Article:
The best thing about operating my own business is the amazing things I’ve learnt from a very young age which will hopefully put me in good standing later in life, and the best part is that my friends and family are all so involved in the project alongside me.

What advice would you give to other entrepreneurs?

First thing is to get your idea out of your head and onto paper. The best way is to story board your idea every day for 30 straight days ‘think it, ink it’. Secondly, create an ‘Ideas Board of Directors’ to talk things through every month. Start by thinking of a diverse group of people who are great listeners and able to share their time and sound advice with you. For example, a teacher from school, your mum’s friend who is a lawyer, your uncle the tech expert and your teenage cousin the fashion blogger.
Then you will have 4-5 people you can count on to bounce your ideas off and give you honest advice. Because these people won’t be involved every day, they may see things in a totally different light. There are also lots of Young Entrepreneur Fairs and Business Camps popping up these days, where you can go and meet other motivated young people and share ideas. These types of events can provide a great opportunity to develop entrepreneurial skills and gain confidence talking about your ideas in front of other like-minded people.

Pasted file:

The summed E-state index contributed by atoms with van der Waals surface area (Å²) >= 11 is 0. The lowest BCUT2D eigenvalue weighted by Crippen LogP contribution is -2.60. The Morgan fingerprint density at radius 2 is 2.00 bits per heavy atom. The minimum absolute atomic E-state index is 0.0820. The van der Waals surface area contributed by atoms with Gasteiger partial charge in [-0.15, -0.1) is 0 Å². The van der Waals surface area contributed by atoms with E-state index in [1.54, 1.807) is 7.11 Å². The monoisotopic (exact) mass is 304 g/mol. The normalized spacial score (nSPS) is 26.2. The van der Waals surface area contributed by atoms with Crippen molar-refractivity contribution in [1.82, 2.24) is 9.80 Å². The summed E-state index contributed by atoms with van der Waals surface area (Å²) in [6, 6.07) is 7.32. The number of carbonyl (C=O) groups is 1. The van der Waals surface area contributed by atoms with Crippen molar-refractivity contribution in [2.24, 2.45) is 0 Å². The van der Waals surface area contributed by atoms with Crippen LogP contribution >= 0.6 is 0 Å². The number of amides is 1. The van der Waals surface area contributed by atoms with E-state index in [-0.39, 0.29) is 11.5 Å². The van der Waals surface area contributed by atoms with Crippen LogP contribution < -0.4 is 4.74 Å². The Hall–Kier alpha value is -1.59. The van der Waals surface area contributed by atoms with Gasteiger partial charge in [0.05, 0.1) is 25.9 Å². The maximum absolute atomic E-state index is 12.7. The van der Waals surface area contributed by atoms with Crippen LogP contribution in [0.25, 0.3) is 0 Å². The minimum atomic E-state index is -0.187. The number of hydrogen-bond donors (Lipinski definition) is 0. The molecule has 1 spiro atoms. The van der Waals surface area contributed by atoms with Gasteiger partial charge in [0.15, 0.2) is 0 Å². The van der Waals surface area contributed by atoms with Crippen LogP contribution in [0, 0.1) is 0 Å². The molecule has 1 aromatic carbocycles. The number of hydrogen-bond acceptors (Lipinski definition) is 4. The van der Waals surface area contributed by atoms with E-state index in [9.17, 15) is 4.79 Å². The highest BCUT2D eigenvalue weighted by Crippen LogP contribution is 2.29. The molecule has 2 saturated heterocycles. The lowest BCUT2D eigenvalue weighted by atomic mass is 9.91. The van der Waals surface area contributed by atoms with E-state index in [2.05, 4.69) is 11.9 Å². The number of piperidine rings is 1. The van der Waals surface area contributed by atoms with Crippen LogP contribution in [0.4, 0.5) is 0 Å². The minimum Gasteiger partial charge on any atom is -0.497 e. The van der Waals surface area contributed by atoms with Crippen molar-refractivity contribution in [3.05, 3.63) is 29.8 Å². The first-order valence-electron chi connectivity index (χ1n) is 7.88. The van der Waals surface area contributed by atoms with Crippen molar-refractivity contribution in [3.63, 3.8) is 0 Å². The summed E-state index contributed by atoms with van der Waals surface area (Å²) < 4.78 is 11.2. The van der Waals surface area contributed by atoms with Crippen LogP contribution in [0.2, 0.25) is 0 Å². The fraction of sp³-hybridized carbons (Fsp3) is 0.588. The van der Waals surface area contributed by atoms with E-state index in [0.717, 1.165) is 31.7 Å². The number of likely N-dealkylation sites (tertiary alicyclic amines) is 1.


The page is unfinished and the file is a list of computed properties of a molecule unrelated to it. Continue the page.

Where do you want to be in five years’ time?

I would like to find a balance between my business and performance life. In business, having 1 million visitors a day to the site would be a goal to aim toward. With respect to performing, I would like to be able to do a lot more theatre and film work. I’m really passionate about my acting, singing and musical interests. Although I must admit, I struggle to balance every day!

If you weren’t an entrepreneur, you would be…

If I hadn’t started my own business I believe I would be pursuing my dream to be a professional performer – even more so than I’m doing now! This is a real passion of mine and one that I work really hard to balance alongside my other commitments.

If you could go back in time, would you do anything differently?

Interestingly, a lot of the mistakes I have made have allowed me to learn unexpected lessons and in some cases mistakes have led me down a path to better things. Yes, you can always do this differently but for now making mistakes is part of my day every day!

What is your philosophy on business or life, in a nutshell?

Definitely, work hard play hard! After all I’m still a kid at heart.